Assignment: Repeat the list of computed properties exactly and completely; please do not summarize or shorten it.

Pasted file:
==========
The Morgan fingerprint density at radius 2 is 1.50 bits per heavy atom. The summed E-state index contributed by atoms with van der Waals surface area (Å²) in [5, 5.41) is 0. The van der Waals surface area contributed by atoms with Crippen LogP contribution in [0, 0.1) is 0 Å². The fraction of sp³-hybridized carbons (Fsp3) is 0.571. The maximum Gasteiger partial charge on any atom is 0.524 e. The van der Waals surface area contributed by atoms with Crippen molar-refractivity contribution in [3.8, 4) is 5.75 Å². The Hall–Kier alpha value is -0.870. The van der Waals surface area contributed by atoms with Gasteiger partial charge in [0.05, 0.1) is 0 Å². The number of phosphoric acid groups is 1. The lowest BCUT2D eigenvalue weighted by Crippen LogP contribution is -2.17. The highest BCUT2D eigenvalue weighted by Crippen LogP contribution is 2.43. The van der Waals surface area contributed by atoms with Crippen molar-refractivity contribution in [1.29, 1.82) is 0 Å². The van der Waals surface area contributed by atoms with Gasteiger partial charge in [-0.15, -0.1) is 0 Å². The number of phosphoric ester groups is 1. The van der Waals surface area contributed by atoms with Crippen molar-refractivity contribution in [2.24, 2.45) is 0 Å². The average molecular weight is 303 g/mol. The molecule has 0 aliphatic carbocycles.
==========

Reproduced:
The Morgan fingerprint density at radius 2 is 1.50 bits per heavy atom. The summed E-state index contributed by atoms with van der Waals surface area (Å²) in [5, 5.41) is 0. The van der Waals surface area contributed by atoms with Crippen LogP contribution in [0, 0.1) is 0 Å². The fraction of sp³-hybridized carbons (Fsp3) is 0.571. The maximum Gasteiger partial charge on any atom is 0.524 e. The van der Waals surface area contributed by atoms with Crippen molar-refractivity contribution in [3.8, 4) is 5.75 Å². The Hall–Kier alpha value is -0.870. The van der Waals surface area contributed by atoms with Gasteiger partial charge in [0.05, 0.1) is 0 Å². The number of phosphoric acid groups is 1. The lowest BCUT2D eigenvalue weighted by Crippen LogP contribution is -2.17. The highest BCUT2D eigenvalue weighted by Crippen LogP contribution is 2.43. The van der Waals surface area contributed by atoms with Crippen molar-refractivity contribution in [1.29, 1.82) is 0 Å². The van der Waals surface area contributed by atoms with Gasteiger partial charge in [-0.15, -0.1) is 0 Å². The number of phosphoric ester groups is 1. The van der Waals surface area contributed by atoms with Crippen molar-refractivity contribution in [2.24, 2.45) is 0 Å². The average molecular weight is 303 g/mol. The molecule has 0 aliphatic carbocycles.